With A&M, the duo recorded a debut album, but were still short one upbeat song -- until label A&R man Kip Cohen played them a song from '60s hitmaker Neil Sedaka's 1973 album The Tra-La Days Are Over, a jaunty ode to romantic commitment entitled "Love Will Keep Us Together." Sedaka's '70s comeback was already beginning overseas, where several cuts from Tra-La would become U.K. top 40 hits, and would start in earnest stateside in 1975, beginning with his pop smash "Laughter in the Rain." But at the time, "Together" was just a little-known deep cut on an album that failed to see U.S. release, by an artist who hadn't scored a Hot 100 hit since 1966. Nonetheless, according to Fred Bronson's entry for "Love" in his compendium The Billboard Book of No. 1 Hits, the duo knew as soon as Cohen played the track that it was exactly the song their album was missing. 

Released as the title track to their May 1975 debut, Captain & Tennille's version of "Love Will Keep Us Together" added some funky keyboards to the original arrangement, made the beat a little more rigid, and undid Sedaka's dramatic tempo change on the bridge. It also changed the pronouns where necessary ("Whenever some sweet-talking girl comes along...") from Sedaka and co-writer Howard Greenfield's lyric -- which was originally inspired by the songwriting duo's longtime partnership, and somewhat ironically, their inevitable creative split following a series of commercial misfires -- to fit as a traditional love song from singer Tennille's perspective.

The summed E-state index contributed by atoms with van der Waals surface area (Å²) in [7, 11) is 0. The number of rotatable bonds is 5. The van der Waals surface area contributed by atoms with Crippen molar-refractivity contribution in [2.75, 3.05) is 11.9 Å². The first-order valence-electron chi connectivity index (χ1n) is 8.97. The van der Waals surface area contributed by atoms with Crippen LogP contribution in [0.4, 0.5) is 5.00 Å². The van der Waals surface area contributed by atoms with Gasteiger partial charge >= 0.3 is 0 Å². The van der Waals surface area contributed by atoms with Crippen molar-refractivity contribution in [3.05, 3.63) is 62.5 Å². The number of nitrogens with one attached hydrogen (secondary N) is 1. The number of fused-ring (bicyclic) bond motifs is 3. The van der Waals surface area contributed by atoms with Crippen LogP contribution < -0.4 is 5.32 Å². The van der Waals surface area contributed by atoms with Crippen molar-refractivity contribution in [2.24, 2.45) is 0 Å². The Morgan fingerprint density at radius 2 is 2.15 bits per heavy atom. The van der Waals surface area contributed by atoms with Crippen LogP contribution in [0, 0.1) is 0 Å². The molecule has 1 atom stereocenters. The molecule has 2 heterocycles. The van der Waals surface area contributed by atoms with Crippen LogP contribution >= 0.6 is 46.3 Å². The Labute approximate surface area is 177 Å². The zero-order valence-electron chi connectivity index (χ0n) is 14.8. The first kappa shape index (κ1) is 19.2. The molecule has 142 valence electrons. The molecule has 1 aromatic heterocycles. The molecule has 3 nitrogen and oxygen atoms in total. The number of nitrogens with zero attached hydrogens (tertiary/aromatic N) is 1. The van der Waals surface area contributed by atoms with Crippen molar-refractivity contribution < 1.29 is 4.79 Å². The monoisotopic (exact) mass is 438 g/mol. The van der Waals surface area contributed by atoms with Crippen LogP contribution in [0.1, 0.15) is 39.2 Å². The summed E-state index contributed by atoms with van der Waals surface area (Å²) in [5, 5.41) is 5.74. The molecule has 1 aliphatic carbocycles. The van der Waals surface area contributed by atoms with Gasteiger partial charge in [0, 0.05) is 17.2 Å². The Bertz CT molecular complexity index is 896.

But the cover's greatest adjustment came via an addition to the song's outro. Following an unexpected key change, Tennille offers a hat tip to the song's co-composer, singing "Sedaka is back!" -- a reference to the bold title of his 1974 live album, previously the only record on which any version of "Love Will Keep Us Together" was available in America. By the release of the Captain & Tennille version, the outro had already proven prophetic: "Laughter in the Rain" hit No. 1 on the Hot 100 in February of 1975, a peak Sedaka would match again before year's end with his Elton John-assisted "Bad Blood."